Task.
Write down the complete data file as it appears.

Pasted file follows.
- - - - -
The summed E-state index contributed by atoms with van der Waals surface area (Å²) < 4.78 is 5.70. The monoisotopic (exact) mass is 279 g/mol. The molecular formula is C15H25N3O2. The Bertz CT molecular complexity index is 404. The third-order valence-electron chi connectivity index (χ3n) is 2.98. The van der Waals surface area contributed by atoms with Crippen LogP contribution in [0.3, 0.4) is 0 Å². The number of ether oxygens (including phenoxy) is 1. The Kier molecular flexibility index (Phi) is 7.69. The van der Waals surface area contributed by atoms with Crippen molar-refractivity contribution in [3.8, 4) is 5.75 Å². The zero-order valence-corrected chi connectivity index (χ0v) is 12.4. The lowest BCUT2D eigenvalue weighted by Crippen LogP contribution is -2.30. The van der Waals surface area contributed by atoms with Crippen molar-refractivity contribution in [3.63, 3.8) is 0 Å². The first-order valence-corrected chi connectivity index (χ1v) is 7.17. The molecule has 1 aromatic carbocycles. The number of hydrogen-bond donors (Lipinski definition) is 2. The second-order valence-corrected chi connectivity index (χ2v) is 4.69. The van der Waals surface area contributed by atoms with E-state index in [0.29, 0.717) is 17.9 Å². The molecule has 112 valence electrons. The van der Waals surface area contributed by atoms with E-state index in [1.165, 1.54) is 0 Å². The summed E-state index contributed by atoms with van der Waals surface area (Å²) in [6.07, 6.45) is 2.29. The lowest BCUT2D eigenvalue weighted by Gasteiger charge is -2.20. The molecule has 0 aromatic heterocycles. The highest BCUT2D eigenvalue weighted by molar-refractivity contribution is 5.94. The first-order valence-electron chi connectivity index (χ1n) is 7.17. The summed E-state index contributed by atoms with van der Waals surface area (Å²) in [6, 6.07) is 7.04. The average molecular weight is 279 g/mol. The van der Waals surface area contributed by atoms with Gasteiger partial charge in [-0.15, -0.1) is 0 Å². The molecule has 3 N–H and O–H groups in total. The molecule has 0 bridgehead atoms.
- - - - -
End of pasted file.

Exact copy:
The summed E-state index contributed by atoms with van der Waals surface area (Å²) < 4.78 is 5.70. The monoisotopic (exact) mass is 279 g/mol. The molecular formula is C15H25N3O2. The Bertz CT molecular complexity index is 404. The third-order valence-electron chi connectivity index (χ3n) is 2.98. The van der Waals surface area contributed by atoms with Crippen LogP contribution in [0.3, 0.4) is 0 Å². The number of ether oxygens (including phenoxy) is 1. The Kier molecular flexibility index (Phi) is 7.69. The van der Waals surface area contributed by atoms with Crippen molar-refractivity contribution in [3.8, 4) is 5.75 Å². The zero-order valence-corrected chi connectivity index (χ0v) is 12.4. The lowest BCUT2D eigenvalue weighted by Crippen LogP contribution is -2.30. The van der Waals surface area contributed by atoms with Crippen molar-refractivity contribution in [3.63, 3.8) is 0 Å². The first-order valence-corrected chi connectivity index (χ1v) is 7.17. The molecule has 1 aromatic carbocycles. The number of hydrogen-bond donors (Lipinski definition) is 2. The second-order valence-corrected chi connectivity index (χ2v) is 4.69. The van der Waals surface area contributed by atoms with E-state index in [0.29, 0.717) is 17.9 Å². The molecule has 112 valence electrons. The van der Waals surface area contributed by atoms with E-state index in [1.165, 1.54) is 0 Å². The summed E-state index contributed by atoms with van der Waals surface area (Å²) in [6.07, 6.45) is 2.29. The lowest BCUT2D eigenvalue weighted by Gasteiger charge is -2.20. The molecule has 0 aromatic heterocycles. The highest BCUT2D eigenvalue weighted by molar-refractivity contribution is 5.94. The first-order valence-electron chi connectivity index (χ1n) is 7.17. The summed E-state index contributed by atoms with van der Waals surface area (Å²) in [6, 6.07) is 7.04. The average molecular weight is 279 g/mol. The van der Waals surface area contributed by atoms with Gasteiger partial charge in [-0.15, -0.1) is 0 Å². The molecule has 3 N–H and O–H groups in total. The molecule has 0 bridgehead atoms.